My Life Without Me

By Jonas Cukierman


As My Life Without Me opens, we hear a voiceover by Sarah Polley (Sweet Hereafter/Go), whose character of Anne is the center focus of the film. From the very first images, we learn that Anne is being forced to evaluate where her floundering life has brought her, and where is it taking her.
Anne is a working stiff, living an unremarkable life in the daily grind.
The “working wounded” parable is also established during the early frames of the picture as we are introduced to Anne while washing windows in the sterile white hallways of a Vancouver B.C. high school. This early string of events captivates the audience as they are made to realize that they can’t kid themselves that the film’s characters, although capable of scathing humor at just the right intervals, are definitely without the luxuries of an easy life or easy answers.
One day Anne is shocked to discover she has been diagnosed with Cancer. It is then that we the spectators are dropped into a disturbing spiral of handheld camera shots and people shuffling about at high speed- the mindset of Anne has just been conveyed.
Only now has Sarah decided to count what’s important in life. One might say her experience is not unlike that of a prisoner who finds religion within the walls. The only difference is that Anne is not getting paroled from the brand of proverbial incarceration that has befallen her.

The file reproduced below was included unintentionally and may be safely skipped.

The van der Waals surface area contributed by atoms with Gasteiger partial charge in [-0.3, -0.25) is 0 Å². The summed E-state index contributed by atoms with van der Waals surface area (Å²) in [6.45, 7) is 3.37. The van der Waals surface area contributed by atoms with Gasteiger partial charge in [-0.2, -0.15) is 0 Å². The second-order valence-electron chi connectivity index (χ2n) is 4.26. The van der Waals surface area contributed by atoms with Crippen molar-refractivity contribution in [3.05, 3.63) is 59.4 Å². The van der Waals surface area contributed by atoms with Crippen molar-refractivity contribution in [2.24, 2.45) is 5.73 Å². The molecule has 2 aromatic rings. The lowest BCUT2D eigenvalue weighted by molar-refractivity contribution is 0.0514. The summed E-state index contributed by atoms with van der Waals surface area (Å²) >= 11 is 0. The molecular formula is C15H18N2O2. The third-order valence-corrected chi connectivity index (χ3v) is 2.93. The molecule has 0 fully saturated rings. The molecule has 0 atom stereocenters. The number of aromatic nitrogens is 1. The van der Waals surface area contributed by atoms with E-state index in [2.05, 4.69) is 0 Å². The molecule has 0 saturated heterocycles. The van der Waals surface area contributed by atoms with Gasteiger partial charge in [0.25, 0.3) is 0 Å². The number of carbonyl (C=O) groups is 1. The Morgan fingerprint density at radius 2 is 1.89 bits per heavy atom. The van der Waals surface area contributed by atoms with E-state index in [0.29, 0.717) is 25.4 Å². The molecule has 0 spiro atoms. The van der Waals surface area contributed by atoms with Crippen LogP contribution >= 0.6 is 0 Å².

The central theme of My Life Without Me is no secret. One should appreciate life when it’s destined to last, not when one’s days are numbered. Why then can’t we? Perhaps it is because when the clock ticks, we feel the walls closing in.
This film is simply but poignantly plotted. The fact Anne keeps her illness from her mother (a deliberate albeit muted performance delivered by Deborah Harry [a.k.a Blondie]) and the rest of her family only helps to crystallize her intentions at the very sudden end.
Lastly, there is equilibrium among the characters with which Anne surrounds herself. No matter what their situation in life is, each and every player is underscored by a palatable sense of seeking and longing. A sense of chemistry is therefore omnipresent and the result is a tightly wound story.
Anguished extramarital affairs, soul searching and societal pressures each have a special role in all of the characters. Whether it be Anne’s janitorial coworker, Pulp Fiction’s hilarious but unmistakably melancholic Amanda Plummer, who’s waking hours are spent ruminating about weight loss, to Anne’s hairdresser (Maria de Medeiros, also from Pulp Fiction), whose life is dedicated to the burned out, 80’s era pop music disaster, Milli Vanilli – right down to her braids.
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